On Twitter, your “feed” is composed of all of the tweets posted by those you follow.
As a new user on Twitter, you want to craft a feed that meets your learning needs. This means that you will need to follow Twitter users who tend to share the things you want to learn about. If you are a grade 9 Geography teacher, you may want to follow other grade 9 Geography teachers (if extending your practice in this area is your main purpose for being on Twitter).
However, you may also want to follow educators who add to your PLN in a more general way, such as those who challenge our thinking around assessment and those who are learning more about inquiry learning in the classroom.
Unlike social media sites like Facebook, you don’t need permission to follow other people on Twitter.
Unlike other social media sites, on Twitter you won’t even attempt to read everything posted by those you follow. Twitter has tools to help you separate out the really important information from the “stream” that you have created, and we will explore these in the next few days.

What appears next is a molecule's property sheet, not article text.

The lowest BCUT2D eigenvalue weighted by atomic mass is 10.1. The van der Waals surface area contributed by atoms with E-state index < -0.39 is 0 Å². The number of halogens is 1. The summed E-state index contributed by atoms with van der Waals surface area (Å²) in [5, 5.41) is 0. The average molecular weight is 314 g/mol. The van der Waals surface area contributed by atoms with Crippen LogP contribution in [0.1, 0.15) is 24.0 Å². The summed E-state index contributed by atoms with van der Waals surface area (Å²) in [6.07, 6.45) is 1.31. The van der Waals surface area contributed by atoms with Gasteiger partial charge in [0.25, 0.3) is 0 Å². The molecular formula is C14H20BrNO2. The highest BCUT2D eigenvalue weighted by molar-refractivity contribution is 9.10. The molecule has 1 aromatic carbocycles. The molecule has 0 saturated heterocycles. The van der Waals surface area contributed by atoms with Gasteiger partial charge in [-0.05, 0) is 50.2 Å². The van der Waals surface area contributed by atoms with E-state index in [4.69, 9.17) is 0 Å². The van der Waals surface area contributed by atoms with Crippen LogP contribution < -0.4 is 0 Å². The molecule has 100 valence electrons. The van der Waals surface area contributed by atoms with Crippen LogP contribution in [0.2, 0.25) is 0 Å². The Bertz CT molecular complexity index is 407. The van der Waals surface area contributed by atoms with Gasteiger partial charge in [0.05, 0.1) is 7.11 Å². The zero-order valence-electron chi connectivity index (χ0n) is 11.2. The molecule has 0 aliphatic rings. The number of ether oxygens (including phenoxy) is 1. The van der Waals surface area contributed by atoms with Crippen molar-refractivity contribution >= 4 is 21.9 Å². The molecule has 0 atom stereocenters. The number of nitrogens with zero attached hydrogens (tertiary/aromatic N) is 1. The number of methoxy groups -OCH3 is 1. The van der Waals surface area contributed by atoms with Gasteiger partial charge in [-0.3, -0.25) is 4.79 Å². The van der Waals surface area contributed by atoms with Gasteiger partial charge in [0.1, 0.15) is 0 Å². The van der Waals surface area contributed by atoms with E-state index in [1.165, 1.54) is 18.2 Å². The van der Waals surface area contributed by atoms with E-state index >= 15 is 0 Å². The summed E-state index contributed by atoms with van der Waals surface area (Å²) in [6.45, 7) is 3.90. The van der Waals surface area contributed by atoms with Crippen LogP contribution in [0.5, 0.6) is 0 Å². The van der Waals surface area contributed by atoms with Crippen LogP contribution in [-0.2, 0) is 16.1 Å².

Today we are focusing on creating a rich stream of information.
Not everything in your feed will be valuable. The trick is to create a feed that will provide you with some learning that you need each time you quickly dip into it.
It all comes down to who you follow. So how do you decide that?
There are many ways to find interesting people to follow on Twitter.
One method is to look at the lists curated by other educators.
Here are some basic instructions on how to use lists to build your feed.
For further thinking, try accessing the link below.
How I Use Twitter Professionally by Brandon Grasley
Tom Whitby’s suggested list for educators.